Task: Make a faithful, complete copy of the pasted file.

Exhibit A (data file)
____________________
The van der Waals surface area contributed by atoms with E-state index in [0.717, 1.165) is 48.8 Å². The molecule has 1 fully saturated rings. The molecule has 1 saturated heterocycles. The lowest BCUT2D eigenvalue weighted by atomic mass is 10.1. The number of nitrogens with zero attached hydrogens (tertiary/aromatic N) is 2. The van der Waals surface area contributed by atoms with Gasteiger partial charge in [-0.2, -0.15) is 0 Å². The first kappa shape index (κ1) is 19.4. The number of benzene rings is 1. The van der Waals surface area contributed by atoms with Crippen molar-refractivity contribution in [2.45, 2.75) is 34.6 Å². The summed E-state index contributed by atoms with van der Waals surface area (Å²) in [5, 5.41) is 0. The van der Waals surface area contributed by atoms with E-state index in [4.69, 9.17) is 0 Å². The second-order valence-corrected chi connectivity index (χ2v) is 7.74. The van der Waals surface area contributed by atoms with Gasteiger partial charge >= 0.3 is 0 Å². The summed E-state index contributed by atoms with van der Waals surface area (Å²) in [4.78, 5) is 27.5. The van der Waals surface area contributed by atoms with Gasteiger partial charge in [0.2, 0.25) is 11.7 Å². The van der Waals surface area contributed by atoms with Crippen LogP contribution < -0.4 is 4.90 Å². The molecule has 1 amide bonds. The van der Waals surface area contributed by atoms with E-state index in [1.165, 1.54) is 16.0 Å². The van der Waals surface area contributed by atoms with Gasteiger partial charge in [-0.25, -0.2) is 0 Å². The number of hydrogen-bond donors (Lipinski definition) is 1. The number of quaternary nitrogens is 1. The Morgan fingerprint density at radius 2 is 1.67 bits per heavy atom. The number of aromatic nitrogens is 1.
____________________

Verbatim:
The van der Waals surface area contributed by atoms with E-state index in [0.717, 1.165) is 48.8 Å². The molecule has 1 fully saturated rings. The molecule has 1 saturated heterocycles. The lowest BCUT2D eigenvalue weighted by atomic mass is 10.1. The number of nitrogens with zero attached hydrogens (tertiary/aromatic N) is 2. The van der Waals surface area contributed by atoms with Gasteiger partial charge in [-0.2, -0.15) is 0 Å². The first kappa shape index (κ1) is 19.4. The number of benzene rings is 1. The van der Waals surface area contributed by atoms with Crippen molar-refractivity contribution in [2.45, 2.75) is 34.6 Å². The summed E-state index contributed by atoms with van der Waals surface area (Å²) in [5, 5.41) is 0. The van der Waals surface area contributed by atoms with E-state index in [4.69, 9.17) is 0 Å². The second-order valence-corrected chi connectivity index (χ2v) is 7.74. The van der Waals surface area contributed by atoms with Gasteiger partial charge >= 0.3 is 0 Å². The summed E-state index contributed by atoms with van der Waals surface area (Å²) in [4.78, 5) is 27.5. The van der Waals surface area contributed by atoms with Gasteiger partial charge in [0.2, 0.25) is 11.7 Å². The van der Waals surface area contributed by atoms with Crippen LogP contribution < -0.4 is 4.90 Å². The molecule has 1 amide bonds. The van der Waals surface area contributed by atoms with E-state index in [1.165, 1.54) is 16.0 Å². The van der Waals surface area contributed by atoms with Gasteiger partial charge in [-0.25, -0.2) is 0 Å². The number of hydrogen-bond donors (Lipinski definition) is 1. The number of quaternary nitrogens is 1. The Morgan fingerprint density at radius 2 is 1.67 bits per heavy atom. The number of aromatic nitrogens is 1.